Taylor v. Meadows et al

Filing 6

ORDER granting 1 Motion for Leave to Proceed in forma pauperis; denying 2 , 5 Motions for Temporary Restraining Order, Preliminary Injunction, and Permanent Injunction; denying without prejudice 3 Motion to have the U.S. Marshals serve the d efendants; and permitting Plaintiff to file Amended Complaint. On or before September 14, 2012, Ms. Taylor may file an amended complaint. Signed by Judge Dana L. Christensen on 8/15/2012. Mailed to Taylor. (Attachments: # 1 Amended Complaint Form) (TAG, )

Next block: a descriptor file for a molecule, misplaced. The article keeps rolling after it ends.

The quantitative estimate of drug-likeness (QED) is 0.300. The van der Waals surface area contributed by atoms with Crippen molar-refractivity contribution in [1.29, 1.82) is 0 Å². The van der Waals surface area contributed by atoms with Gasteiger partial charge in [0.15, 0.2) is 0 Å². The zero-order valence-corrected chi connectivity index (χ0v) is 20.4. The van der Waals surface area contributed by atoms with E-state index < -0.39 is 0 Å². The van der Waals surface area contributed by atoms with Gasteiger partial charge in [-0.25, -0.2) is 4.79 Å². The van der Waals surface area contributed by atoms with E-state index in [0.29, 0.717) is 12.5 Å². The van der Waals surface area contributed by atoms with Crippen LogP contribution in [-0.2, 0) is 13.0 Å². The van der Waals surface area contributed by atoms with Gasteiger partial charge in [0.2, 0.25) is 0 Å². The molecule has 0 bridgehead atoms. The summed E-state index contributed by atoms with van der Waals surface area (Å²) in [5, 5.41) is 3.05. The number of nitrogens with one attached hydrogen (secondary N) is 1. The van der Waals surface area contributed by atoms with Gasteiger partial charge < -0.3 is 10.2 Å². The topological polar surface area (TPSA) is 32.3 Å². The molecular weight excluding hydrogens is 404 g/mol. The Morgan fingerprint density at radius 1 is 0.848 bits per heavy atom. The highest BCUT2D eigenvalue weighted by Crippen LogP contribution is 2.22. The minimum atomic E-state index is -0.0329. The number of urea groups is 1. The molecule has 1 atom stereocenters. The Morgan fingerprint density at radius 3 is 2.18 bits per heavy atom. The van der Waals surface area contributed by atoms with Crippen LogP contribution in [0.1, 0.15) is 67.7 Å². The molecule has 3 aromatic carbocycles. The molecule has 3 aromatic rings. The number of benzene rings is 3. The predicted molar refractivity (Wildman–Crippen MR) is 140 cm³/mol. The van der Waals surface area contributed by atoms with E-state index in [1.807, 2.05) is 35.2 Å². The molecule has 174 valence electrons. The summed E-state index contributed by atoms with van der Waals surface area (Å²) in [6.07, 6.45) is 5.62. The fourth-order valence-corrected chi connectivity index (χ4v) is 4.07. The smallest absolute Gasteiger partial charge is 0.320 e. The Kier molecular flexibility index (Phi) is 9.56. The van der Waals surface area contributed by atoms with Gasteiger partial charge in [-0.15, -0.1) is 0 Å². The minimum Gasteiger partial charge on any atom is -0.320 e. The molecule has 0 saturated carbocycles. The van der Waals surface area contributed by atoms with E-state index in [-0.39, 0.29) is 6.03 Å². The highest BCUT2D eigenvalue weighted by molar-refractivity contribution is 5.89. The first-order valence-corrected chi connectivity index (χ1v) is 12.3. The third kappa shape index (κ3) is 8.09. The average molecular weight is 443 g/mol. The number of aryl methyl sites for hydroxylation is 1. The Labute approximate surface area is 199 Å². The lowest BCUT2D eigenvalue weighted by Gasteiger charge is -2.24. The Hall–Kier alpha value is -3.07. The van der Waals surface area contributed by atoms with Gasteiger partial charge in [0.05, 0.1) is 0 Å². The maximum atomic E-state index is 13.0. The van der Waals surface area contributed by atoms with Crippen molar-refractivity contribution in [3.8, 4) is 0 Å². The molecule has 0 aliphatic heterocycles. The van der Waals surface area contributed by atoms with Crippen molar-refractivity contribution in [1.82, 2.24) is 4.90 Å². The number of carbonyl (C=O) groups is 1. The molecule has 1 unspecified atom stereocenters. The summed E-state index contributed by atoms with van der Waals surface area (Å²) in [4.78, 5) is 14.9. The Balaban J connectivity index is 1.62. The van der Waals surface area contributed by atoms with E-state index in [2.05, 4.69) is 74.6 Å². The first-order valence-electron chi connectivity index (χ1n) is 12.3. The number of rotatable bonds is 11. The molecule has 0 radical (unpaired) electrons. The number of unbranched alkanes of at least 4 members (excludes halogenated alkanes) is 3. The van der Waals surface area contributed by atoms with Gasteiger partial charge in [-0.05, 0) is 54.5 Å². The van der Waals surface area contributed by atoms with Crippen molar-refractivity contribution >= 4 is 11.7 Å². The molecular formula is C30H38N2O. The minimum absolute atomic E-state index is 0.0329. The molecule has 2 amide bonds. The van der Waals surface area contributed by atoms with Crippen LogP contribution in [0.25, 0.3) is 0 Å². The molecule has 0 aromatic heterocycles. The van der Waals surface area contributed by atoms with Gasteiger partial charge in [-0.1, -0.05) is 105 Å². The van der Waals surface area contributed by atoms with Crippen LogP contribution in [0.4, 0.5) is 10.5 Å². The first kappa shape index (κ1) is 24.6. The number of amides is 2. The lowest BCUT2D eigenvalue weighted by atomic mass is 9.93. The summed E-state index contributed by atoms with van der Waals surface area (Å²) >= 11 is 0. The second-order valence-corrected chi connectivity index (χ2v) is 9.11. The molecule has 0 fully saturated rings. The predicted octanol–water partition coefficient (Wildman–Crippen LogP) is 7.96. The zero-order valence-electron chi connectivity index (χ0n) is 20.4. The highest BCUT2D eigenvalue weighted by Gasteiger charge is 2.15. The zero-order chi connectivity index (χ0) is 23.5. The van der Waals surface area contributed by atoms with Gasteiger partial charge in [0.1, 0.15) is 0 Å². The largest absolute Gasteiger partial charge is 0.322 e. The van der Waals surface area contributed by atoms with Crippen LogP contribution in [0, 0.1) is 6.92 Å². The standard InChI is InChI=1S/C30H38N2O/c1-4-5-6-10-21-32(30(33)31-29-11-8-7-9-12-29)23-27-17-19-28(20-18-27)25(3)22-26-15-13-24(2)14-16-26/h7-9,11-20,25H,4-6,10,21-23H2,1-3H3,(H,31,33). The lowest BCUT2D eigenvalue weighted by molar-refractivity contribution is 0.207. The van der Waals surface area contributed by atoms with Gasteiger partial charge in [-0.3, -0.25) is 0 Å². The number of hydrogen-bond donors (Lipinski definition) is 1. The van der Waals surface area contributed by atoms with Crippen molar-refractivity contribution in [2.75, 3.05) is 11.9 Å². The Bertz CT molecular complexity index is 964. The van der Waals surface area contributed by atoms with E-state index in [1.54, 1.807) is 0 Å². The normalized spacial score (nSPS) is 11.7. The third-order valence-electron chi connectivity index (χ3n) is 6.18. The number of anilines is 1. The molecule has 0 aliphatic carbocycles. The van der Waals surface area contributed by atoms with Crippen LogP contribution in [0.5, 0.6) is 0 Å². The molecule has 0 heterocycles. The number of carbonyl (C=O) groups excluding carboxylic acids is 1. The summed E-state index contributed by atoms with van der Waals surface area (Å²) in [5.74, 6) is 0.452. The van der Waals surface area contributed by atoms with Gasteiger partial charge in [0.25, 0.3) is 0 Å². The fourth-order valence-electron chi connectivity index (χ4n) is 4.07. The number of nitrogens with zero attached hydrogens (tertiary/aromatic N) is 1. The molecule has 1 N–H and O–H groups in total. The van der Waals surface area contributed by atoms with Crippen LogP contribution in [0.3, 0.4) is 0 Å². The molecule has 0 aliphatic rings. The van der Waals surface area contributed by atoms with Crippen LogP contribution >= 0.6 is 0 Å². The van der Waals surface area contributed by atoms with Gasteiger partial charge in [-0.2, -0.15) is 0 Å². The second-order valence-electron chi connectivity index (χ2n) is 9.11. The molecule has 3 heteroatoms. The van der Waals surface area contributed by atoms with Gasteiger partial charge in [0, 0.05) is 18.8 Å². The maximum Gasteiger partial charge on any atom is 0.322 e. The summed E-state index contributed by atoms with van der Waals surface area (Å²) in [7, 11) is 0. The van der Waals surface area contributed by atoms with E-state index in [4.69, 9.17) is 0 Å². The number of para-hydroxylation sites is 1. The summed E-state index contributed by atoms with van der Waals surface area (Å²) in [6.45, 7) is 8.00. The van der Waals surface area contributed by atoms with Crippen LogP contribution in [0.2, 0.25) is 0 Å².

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FILED IN THE UNITED STATES DISTRICT COURT AUG 15 2012 PATRICK E. DUFFY, CLERK FOR THE DISTRICT OF MONTANA By·==o-==,........=~­ DEPUTY CLERK. MISSOULA HELENA DIVISION JACKIE TAYLOR, Cause No. CV 12-00072-H-DLC-RKS Plaintiff, vs. ORDER KATE MAJIVER, et aI., Defendants. I. Introduction This matter is pending on Plaintiff Jackie Taylor's motion to proceed in forma pauperis (Dkt. 1), Complaints for Temporary Restraining Order and Preliminary Injunction (Dkt. 2), Motion for Marshals to Serve Defendants (Dkt. 3), and Supplemental Complaints for Temporary Restraining Order and Preliminary Injunction (Dkt. 5). Ms. Taylor has now filed seven form complaints for temporary restraining order, preliminary injunction, and permanent injunction. But she only filed one motion to proceed in forma pauperis and one motion to serve defendants each of which list the three sets of defendants named in the original complaints. The complaints all arise out of the allegation that Ms. Taylor has been denied access to -1­ public services and as such have been construed as one case. The motion to proceed in forma pauperis will be granted. The motions for temporary restraining order and preliminary injunction will be denied. Finally, the motion to serve defendants will be denied without prejudice. Ms. Taylor will be given an opportunity to file an amended complaint. II. Motion to Proceed in Forma Pauperis Ms. Taylor has submitted a declaration which the Court finds sufficient to make the showing required by 28 U.S.c. §1915(a). Accordingly, the request to proceed in forma pauperis will be granted. III. Parties Plaintiff Jackie Taylor is a resident of Helena, Montana and is proceeding without counsel. The named defendants are Cooperative Health Center-Kate Mogiver (Dkt. 2, p. 1); Medicaid-David Meadows, Dan Peterson (Dkt. 2, p. 5); Adult and Aging Services-John Macroe (Dkt. 2, p. 9); Anna Whiting Sorrell-Director of DPHHS (Dkt. 5, p. 1); Josh Laframboise-Director ofthe Helena Housing Authority (Dkt. 5, p. 3); Ann Wakeman (Dkt. 5, p. 5); Missoula Food Bank (Dkt. 5, p. 5); Cynthia DOE-Director of the Missoula Food Bank (Dkt. 5, p. 5); Montana Food Network (Dkt. 5, p. 5); Kate Dirvon-Interim Director of the Montana Food Network (Dkt. 5, p. 5); Pat Steinwand (Dkt. 5, p. 5); Coriean -2­ Troeney (Dkt. 5, p. 5); and the following individuals from the Rocky Mountain Development Council-Jean Leue, Wendy DOE, Kurt DOE, Walter DOE, and Elaine DOE-pay center (Dkt. 5, p. 7). IV. Allegations Ms. Taylor's allegations are so vague and unintelligible that it is impossible for the Court to determine if she has stated a cognizable claim for relief. In her first form complaint (Dkt. 2, pp. 1-4), she contends that Cooperative Health Center is "refusing to live up to their federally mandated + '504 C.R monies' in providing me certain services and their refusal to provide or complete processes they'd already begun with me." She alleges the center had begun trying to get her medication (5mg brand name Ritalin) and eyeglasses, etc. (Dkt. 2, p. 1). But she contends she has been denied all state and federal programs and her attempts to resolve these issues have been ignored. She alleges her eyes are being damaged because she has 12-year-old glasses and she is unable to get new glasses. In her second form complaint (Dkt. 2, pp. 5-8), Ms. Taylor names Adult and Aging Services-John Macroe as a defendant. She contends Mr. Macroe is the senior legal person. Although it is not clear, it appears that Ms. Taylor has been instructed to go through Mr. Macroe when she is attempting to get services but her requests have been ignored. (Dtk 2, p. 5). -3­ In the third form complaint (Dkt. 2, pp. 9-12), Ms. Taylor names Medicaid-David Meadows and Dan Peterson as defendants. David Meadows is listed as an account manager for government health care. Dan Peterson is with DPHHS medicaid quality assurance. There are no clear allegations against these Defendants. In the fourth form complaint (Dkt. 5, pp. 1-2), Ms. Taylor names Anna Whiting Sorrell, Director of the DPHHS. She contends she has submitted 30 letters of dire need and Director Sorrell has refused to help her in clear cut matters of entitlement. In the fifth form complaint (Dkt.5, pp. 3-4), Ms. Taylor names Josh Laframboise, Director ofthe Helena Housing Authority. She contends Mr. Laframboise denied her any response to all her written requests regarding problems with shelters, care, and Housing Authority employees. In the sixth form complaint (Dkt. 5, pp. 5-6), Ms. Taylor names Ann Wakeman, the Missoula Food Bank, Cynthia DOE-Director of the Missoula Food Bank, Montana Food Network, Kate Dirvon-Interim Director of the Montana Food Network, Pat Steinwand, and Coriean Troeney. She makes a number of allegations against these individuals and agencies arising from her entitlement to appropriate food. She states she is literally starving and malnourished. -4­ In the seventh form complaint (Dkt. 5, pp. 7-8), Ms. Taylor names the following individuals from the Rocky Mountain Development Council-Jean Leue, Wendy DOE, Kurt DOE, Walter DOE, and Elaine DOE-pay center as defendants. She contends these defendants have called the police on her twice for no reason but to harass her and have made no effort to respond to her requests regarding her special diet, housing assistance, and job search Ms. Taylor makes no clear statement ofwhat relief she seeks. She simply asks the Court to help her with restoring her life and being treated the same as everyone else. V. Analysis Ms. Taylor's requests for temporary restraining order and preliminary injunction will be denied for several reasons. First, Ms. Taylor's allegations are so vague and unintelligible it is impossible to determine whether she has stated a cause of action at alL She makes general claims that she is being denied federal and state public assistance. But she has not set forth why she feels she has been wrongfully denied benefits, she does not specifically allege what acts of Defendants allegedly violated her rights, and she does not specifically state what relief she seeks from a restraining order or preliminary injunction. The Court cannot issue a temporary restraining order without a clear understanding of what -5­ relief Ms. Taylor seeks. Secondly, Ms. Taylor did not comply with the notice provisions of Rule 65 ofthe Federal Rules of Civil Procedure. A preliminary injunction may only be issued on notice to the adverse party. Fed.R.Civ.P. 65(a)(I). A temporary restraining order may be granted without written or oral notice to the adverse party or that party's attorney if: (1) it clearly appears from specific facts shown by affidavit or by the verified complaint that immediate and irreparable injury, loss or damage will result to the applicant before the adverse party or the party's attorney can be heard in opposition, and (2) the applicant's attorney (plaintiff herself in this case, as she proceeds pro se) certifies in writing the efforts, if any, which have been made to give notice and the reasons supporting the claim that notice should not be required. Fed.R.Civ.P. 65(b). Ms. Taylor has not satisfied either requirement. Ms. Taylor gives no explanation why this matter should be held ex parte, that is, without serving the opposing parties. Third, Ms. Taylor has not made the requisite showing for a preliminary injunction or temporary restraining order. "The proper legal standard for preliminary injunctive relief requires a party to demonstrate 'that he [she] is likely to succeed on the merits, that he [she] is likely to suffer irreparable harm in the absence ofpreliminary relief, that the balance of equities tips in his [her} favor, -6­ and that an injunction is in the public interest.'" Storrnans. Inc. v. Selecky. 586 F.3d 1109, 1127 (9th Cir. 2009)(guoting Winter v. Natural Resources Defense CounciL Inc., 555 U.S. 7, 129 S.Ct. 365,374 (9th Cir. 2009). Ms. Taylor has failed to make such a showing. First, she has not demonstrated that she is likely to succeed on the merits in the underlying matter. As set forth above, it is not even clear on what basis Ms. Taylor brings her claims. On the first page of her filing, she does make mention of"504 c.R. Monies." (Dkt. 2, p. I). Liberally construed, this may be a reference to Section 504 ofthe Rehabilitation Act of 1973, 29 U.S.C. § 729 ("Section 504"). Section 504 of the Rehabilitation Act prohibits discrimination against otherwise qualified individuals on the basis ofhandicap by any program or activity receiving federal fmancial assistance. To establish a violation of Section 504, a plaintiff must show that (l) she is handicapped within the meaning of Section 504; (2) she is otherwise qualified for the benefit or services sought; (3) she was denied the benefit or services solely by reason of her handicap; and (4) the program providing the benefit or services receives federal financial assistance. Lovell v. Chandler, 303 F.3d 1039, 1052 (9th Cir. 2002). Ms. Taylor's filings do not even begin to address the merits ofher underlying case, and provide no evidence in support of her claims. -7­ In addition, Ms. Taylor has not convincingly shown that she is likely to suffer irreparable hann in the absence of injunctive relief. "Speculative injury does not constitute irreparable injury sufficient to warrant granting a preliminary injunction." Caribbean Marine Servs. Co. v. Baldrige, 844 F.2d 668, 674 (9th Cir. 1988), citing Goldie's Bookstore. Inc. v. Superior Court, 739 F.2d 466,472 (9th Cir. 1984). As the United States Supreme Court set forth in the Winter decision, the mere possibility of irreparable injury is insufficient-a plaintiff seeking a preliminary injunction must demonstrate that she is likely to suffer irreparable hann. Winter, 129 S.Ct. at 374. Ms. Taylor has not identified any facts to suggest she will suffer irreparable hann. Lastly, Ms. Taylor has not demonstrated that the balance of equities tips in her favor or that an injunction is in the public interests. Thus, her request for temporary restraining order and preliminary injunction will be denied. VI. Leave to Amend Regardless of the denial of the motion for temporary restraining order, Ms. Taylor cannot proceed in this action without a clearer statement of her claims. As she is proceeding in fonna pauperis, the Complaint is subject to screening under 28 U.S.c. § 1915, which provides: "Notwithstanding any filing fee, or any portion thereof, that may have been paid, the court shall dismiss the case at any time if the -8­ court determines that ... (B) the action or appeal-(i) is frivolous or malicious; (ii) fails to state a claim on which relief may be granted; or (iii) seeks monetary relief against a defendant who is immune from such relief." A complaint is frivolous, if it "lacks an arguable basis either in law or in fact." Neitzke v. Williams. 490 U.S. 319, 325 (1989). A complaint fails to state a claim upon which relief may be granted if a plaintiff fails to allege the "grounds" of her "entitlement to relief." Bell Atlantic Corp. v. Twombly, 550 U.S. __,127 S.Ct. 1955, 1964-65 (2007) (quotation omitted). This requirement demands "more than labels and conclusions, [or] a formulaic recitation of the elements of a cause of action." Id. A complaint must" 'give the defendant fair notice of what the ... claim is and the grounds upon which it rests.''' Erickson v. Pardus, 550 U.S. _ _, 127 S.Ct. 2197, 2200 (2007)(quoting Bell, 127 S.Ct. at 1964 (quoting Conley v. Gibson, 355 U.S. 41, 47 (1957»). Additionally, "[a] document filed pro se is 'to be liberally construed,' and 'a pro se complaint, however inartfully pleaded, must be held to less stringent standards than formal pleadings drafted by lawyers.' " Erickson, 127 S.Ct. at 2200; Cf. Fed. Rule Civ. Proc. 8(t) ("All pleadings shall be so construed as to do substantial justi ce"). Although the statute requires a dismissal for the reasons stated, it does not -9­ deprive the district court of its discretion to grant or deny leave to amend. Lopez v. Smith, 203 F.3d 1122, 1127 (9th Cir. 2000). The court can decline to grant leave to amend if"it determines that the pleading could not possibly be cured by the allegation of other facts." Id. (quoting Doe v. United States, 58 F.3d 494, 497 (9th Cir. 1995». Leave to amend is liberally granted to pro se litigants unless it is "absolutely clear that the deficiencies of the complaint could not be cured by amendment." Noll v. Carlson, 809 F.2d 1446, 1448 (9th Cir. 1987) (citing Broughton v. Cutter Labs., 622 F.2d 458,460 (9th Cir. 1980». Ms. Taylor's filing is so vague and unintelligible that the Court cannot determine from the record before it what claims Ms. Taylor is trying to present. Thus, the Complaint is in violation of Rule 8 of the Federal Rules of Civil Procedure and subject to dismissal for failure to state a claim upon which relief may be granted. Rule 8 sets forth the general rules of pleading and provides: (a) Claim for Relief. A pleading that states a claim for relief must contain: (1) a short and plain statement ofthe grounds for the court's jurisdiction, unless the court already has jurisdiction and the claim needs no new jurisdictional support; (2) a short and plain statement of the claim showing that the pleader is entitled to relief; and 3) a demand for the relief sought, which may include relief in the alternative or different types of relief. Ms. Taylor has failed to comply with this rule. She will therefore be given an -10­ opportunity to submit an amended complaint. If she chooses to do so, she must comply with Rule 8 and submit only a "short and plain statement" of her claims and a demand for relief. In any amended complaint, Ms. Taylor must allege specific facts to demonstrate the personal involvement of any named defendant. A complaint must set forth the specific facts upon which a plaintiff relies in claiming the liability of each defendant. Fed. R. Civ. P. Rule 8(a)(2). Even a liberal interpretation of a pro se civil rights complaint may not supply essential elements of a claim that the plaintiff failed to plead. rvey v. Board of Regents, 673 F.2d 266, 268 (9th Cir. 1982). To establish liability pursuant to Section 1983, a plaintiff must set forth facts demonstrating how each defendant caused or personally participated in causing a deprivation of the plaintiffs protected rights. Arnold v. IBM, 637 F.2d 1350, 1355 (9th Cir. 1981). Any amended complaint must consist of short, plain statements telling the Court: (1) the rights Ms. Taylor believes were violated; (2) the name of the defendant(s) who violated the rights; (3) exactly what each defendant did or failed to do; (4) how the action or inaction ofthat defendant is connected to the violation of Ms. Taylor's rights; (5) when the alleged actions took place; and (6) what injury Ms. Taylor suffered because ofthat defendant's conduct. Rizzo v. Goode, 423 -11­ U.S. 362, 371-72,377 (1976). Ms. Taylor must repeat this process for each defendant. Conclusory statements are not enough, nor are declarations that all defendants violated some law or statute. Instead, Ms. Taylor must provide specific factual allegations for each element of each of her claims, and must state with specificity to which defendants each of her claims apply. If Ms. Taylor fails to affirmatively link the conduct of a defendant with an injury suffered, the allegation against that defendant will be dismissed for failure to state a claim. In filing an amended complaint, Ms. Taylor must clearly define the terms she uses and clearly describe the claims she wishes to bring. Any further vague and undefined allegations will be recommended for dismissal. The federal rules contemplate brevity. See Galbraith v. County of Santa Clara, 307 F.3d 1119, 1125 (9th Cir. 2002); Fed.R.Clv.P. 8; cf. Fed.R.Civ.P. 9(b). Ms. Taylor's claims must be set forth in short and plain terms, simply, concisely, and directly. See Swierkiewicz v. Sorema N.A., 534 U.S. 506,514 (2002); Fed.R.Civ.P. 8. Ms. Taylor should not include preambles, introductions, argument, speeches, explanations, stories, griping, vouching, evidence, attempts to negate possible defenses, summaries, and the like in her amended complaint. McHenry v. Renne, 84 F.3d 1172, 1180 (9th Cir. 1996); see also Crawford-El v. Britton, 523 U.S. 574, -12­ 597 (1998) (reiterating that "firm application of the Federal Rules of Civil Procedure is fully warranted" in prisoner cases). The amended complaint must be complete in itself without reference to any prior pleading. Once Ms. Taylor files an amended complaint, it supercedes the original pleadings and those pleadings no longer serve a function in the case. Ferdik v. Bonzelet, 963 F.2d 1258, 1262 (9th Cir. 1992); Hal Roach Studios v. Richard Feiner & Co., 896 F.2d 1542, 1546 (9th Cir. 1990); Loux v. Rhay, 375 F.2d 55, 57 (9th Cir. 1967). Therefore, in an amended complaint, as in an original complaint, each claim and the involvement of each defendant must be sufficiently alleged. Only the original document must be filed; copies are not necessary. Any amended complaint must be retyped or rewritten in its entirety on the court-approved form and may not incorporate any part of the original Complaint by reference. If Ms. Taylor fails to use the court-approved form, the Court may strike the amended complaint and recommend the dismissal of this action. Some of Ms. Taylor's handwritten pleadings (particularly her supplemental pleadings) are difficult to read. Ms. Taylor must make an effort to type or write her amended complaint in more legible handwriting. At all times during the pendency of this action, Ms. Taylor SHALL IMMEDIATELY ADVISE the Court of any change of address and its effective -13­ date. Such notice shall be captioned "NOTICE OF CHANGE OF ADDRESS." The notice shall contain only information pertaining to the change of address and its effective date. The notice shall not include any motions for any other relief. Failure to file a NOTICE OF CHANGE OF ADDRESS may result in the dismissal of the action for failure to prosecute pursuant to Fed.R.Civ.P. 4l(b). VII. Order Based on the foregoing, IT IS HEREBY ORDERED that Ms. Taylor's motion to proceed in forma pauperis (Dkt. l) is granted. The Clerk shall edit the text of the docket entry for the Complaint to remove the word "LODGED" and the Complaint is deemed filed on August 8, 2012. IT IS FURTHER ORDERED that Ms. Taylor's Motions for a Temporary Restraining Order, Preliminary Injunction, and Permanent Injunction (Dkt. 2, 5) are denied. IT IS FURTHER ORDERED that Ms. Taylor's Motion to have the U.S. Marshals serve the defendants (Dkt. 3) is denied without prejudice. This matter is subject to prescreening pursuant to 28 U.S.C. § 1915 and until that process is complete the complaint will not be served upon Defendants. IT IS FURTHER ORDERED that on or before September 14,2012 Ms. Taylor may file an amended complaint and the Clerk of Court is directed to -14­ provide her a fonn for filing an amended complaint. Failure to use this fonn may result in the dismissal of this action. DATED this 15th day of August, 2012. Dana L. Christensen, District Judge United States District Court -15­